Chrysler would take a page out of Oldsmobile’s playbook when they debuted a 300 with a full Hurst treatment that same year. Limited to just 485 examples, the Hurst 300 was powered by a 375 horsepower version of the Chrysler 440 V8, and like the Oldsmobile, it featured the iconic gold-on-white paint scheme.
Incremental changes would continue throughout the C-Body lineup for the next few years, although as performance dropped precipitously a renewed emphasis on personal luxury would take its place. The fuselage body style would bow out after 1973 to make way to for another platform redesign for the following year.
Mid 70s Malaise
The C-Body catalog had proven so successful in the years leading up to the mid-1970s that, despite economic turmoil and an auto industry reeling from a one-two punch of federal regulation and skyrocketing gas prices, Chrysler decided to embark on the costly venture of redesigning both the C-Body’s styling and the chassis itself. Despite their efforts, sales of the big, thirsty C-Body vehicles did not meet the company’s expectations, and the mid-1970s saw a consolidation of the lineup, with many models either being moved to other platforms, merged with similar offerings within the C-Body roster, or dropped altogether. The C-Body cars would soldier on through the decade until 1978, when production of the platform came to an end.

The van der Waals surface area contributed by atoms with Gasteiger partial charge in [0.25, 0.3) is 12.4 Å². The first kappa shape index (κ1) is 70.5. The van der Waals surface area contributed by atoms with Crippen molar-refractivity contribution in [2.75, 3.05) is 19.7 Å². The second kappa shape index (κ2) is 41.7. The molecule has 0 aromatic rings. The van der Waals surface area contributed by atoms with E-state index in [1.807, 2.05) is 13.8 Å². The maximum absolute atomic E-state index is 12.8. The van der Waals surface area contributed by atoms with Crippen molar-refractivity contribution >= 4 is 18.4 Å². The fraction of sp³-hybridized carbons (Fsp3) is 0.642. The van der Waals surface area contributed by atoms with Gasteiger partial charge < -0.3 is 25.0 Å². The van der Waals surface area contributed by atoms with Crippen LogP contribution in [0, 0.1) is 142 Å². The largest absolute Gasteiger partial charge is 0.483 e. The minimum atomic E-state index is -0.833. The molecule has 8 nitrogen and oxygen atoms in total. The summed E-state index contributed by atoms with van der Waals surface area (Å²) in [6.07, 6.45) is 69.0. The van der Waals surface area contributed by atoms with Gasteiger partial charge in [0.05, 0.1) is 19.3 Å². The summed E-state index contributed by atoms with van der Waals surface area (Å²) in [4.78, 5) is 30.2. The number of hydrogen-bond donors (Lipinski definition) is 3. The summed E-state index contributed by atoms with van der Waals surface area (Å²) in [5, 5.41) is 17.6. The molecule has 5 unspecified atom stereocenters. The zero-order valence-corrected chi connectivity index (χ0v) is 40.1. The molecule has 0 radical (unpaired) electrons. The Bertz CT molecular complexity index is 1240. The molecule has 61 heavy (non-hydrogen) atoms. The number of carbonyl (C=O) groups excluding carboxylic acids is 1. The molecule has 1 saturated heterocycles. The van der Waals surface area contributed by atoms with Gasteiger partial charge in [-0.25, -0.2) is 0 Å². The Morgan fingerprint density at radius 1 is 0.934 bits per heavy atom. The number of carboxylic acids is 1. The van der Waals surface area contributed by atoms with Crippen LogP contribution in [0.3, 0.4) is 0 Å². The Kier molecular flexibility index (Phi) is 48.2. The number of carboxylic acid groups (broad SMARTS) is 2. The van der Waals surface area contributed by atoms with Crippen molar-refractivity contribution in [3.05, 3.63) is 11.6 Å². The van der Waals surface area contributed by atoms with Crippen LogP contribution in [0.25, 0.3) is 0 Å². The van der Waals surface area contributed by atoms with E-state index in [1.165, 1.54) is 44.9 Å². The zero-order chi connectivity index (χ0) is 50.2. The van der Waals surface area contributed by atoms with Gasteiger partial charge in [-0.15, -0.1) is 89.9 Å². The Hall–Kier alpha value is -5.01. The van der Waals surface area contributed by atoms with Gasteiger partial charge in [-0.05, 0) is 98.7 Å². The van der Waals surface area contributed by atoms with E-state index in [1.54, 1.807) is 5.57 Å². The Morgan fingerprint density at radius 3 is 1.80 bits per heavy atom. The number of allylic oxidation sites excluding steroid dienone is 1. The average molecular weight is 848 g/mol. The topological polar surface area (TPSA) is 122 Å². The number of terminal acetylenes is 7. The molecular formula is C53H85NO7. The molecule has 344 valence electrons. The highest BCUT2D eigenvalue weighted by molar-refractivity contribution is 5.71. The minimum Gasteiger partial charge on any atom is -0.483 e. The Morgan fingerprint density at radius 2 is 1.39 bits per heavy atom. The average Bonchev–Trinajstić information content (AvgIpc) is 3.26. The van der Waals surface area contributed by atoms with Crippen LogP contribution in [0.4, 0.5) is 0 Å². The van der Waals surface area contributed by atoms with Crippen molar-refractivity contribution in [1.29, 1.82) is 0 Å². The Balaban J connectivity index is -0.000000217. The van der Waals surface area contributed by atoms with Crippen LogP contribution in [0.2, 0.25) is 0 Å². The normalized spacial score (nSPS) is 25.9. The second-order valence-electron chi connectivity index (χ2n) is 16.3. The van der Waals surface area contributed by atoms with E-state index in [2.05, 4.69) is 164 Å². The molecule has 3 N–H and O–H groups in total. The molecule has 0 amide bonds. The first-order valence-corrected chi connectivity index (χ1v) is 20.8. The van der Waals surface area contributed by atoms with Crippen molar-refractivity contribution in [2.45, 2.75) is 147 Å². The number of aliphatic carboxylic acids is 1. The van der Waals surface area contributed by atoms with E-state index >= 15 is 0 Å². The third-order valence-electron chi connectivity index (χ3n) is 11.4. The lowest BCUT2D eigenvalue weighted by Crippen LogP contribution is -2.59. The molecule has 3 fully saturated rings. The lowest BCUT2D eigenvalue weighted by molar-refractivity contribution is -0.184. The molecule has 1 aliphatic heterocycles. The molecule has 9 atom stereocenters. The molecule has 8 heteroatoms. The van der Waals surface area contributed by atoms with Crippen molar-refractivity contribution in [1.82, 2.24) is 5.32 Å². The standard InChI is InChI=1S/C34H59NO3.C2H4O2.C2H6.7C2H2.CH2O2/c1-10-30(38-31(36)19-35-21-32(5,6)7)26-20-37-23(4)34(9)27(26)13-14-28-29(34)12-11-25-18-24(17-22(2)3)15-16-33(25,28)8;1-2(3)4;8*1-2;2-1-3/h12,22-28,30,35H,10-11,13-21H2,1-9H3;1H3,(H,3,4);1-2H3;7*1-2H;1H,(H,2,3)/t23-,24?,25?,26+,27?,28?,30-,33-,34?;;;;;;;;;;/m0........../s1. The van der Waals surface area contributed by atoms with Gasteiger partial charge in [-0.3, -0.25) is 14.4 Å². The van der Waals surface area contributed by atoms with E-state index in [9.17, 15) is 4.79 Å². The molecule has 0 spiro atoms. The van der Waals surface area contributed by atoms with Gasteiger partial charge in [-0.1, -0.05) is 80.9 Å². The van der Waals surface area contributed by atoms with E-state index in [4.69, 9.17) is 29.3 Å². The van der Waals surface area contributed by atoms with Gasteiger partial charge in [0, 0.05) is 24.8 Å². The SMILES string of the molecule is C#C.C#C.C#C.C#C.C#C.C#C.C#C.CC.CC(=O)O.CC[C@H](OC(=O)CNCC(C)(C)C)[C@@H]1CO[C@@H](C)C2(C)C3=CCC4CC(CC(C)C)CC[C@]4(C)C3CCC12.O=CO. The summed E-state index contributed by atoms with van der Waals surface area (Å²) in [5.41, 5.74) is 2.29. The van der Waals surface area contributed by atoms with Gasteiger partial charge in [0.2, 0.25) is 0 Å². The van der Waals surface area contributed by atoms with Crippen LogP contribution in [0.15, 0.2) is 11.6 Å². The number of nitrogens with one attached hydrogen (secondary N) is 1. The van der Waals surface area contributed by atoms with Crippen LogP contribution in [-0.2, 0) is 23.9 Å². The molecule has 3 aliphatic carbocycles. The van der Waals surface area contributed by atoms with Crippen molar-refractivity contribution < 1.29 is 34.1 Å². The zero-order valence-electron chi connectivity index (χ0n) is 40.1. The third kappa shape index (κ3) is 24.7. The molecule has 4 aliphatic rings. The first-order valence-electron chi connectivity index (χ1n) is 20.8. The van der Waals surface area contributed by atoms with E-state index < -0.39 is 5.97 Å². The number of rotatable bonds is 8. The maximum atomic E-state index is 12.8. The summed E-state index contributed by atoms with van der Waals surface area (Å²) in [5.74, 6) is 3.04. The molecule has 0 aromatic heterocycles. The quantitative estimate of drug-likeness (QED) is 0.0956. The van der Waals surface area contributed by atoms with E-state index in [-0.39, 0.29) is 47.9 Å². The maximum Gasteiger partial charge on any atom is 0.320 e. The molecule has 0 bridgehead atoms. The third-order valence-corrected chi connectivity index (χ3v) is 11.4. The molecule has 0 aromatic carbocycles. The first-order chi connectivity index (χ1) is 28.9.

Despite the fact that it was a difficult period for the auto industry and the Chrysler C-Body in particular, it’s an era we now look back at with a fond nostalgia, as evidenced by cars like the iconic 1974 Dodge Monaco squad car from The Blues Brothers. It has also provided us with a cache inexpensive, full-sized Mopars, many of which still sported big block V8s that, although significantly down on power, were available well into the darkest years of the period and are ripe for modification.
Although those attributes have made these big Mopars attractive fodder for demolition derbies and other competition that would spell an untimely demise to countless examples in recent years, that aforementioned nostalgia has begun to usher in a new trend among Mopar enthusiasts to preserve these charismatic beasts.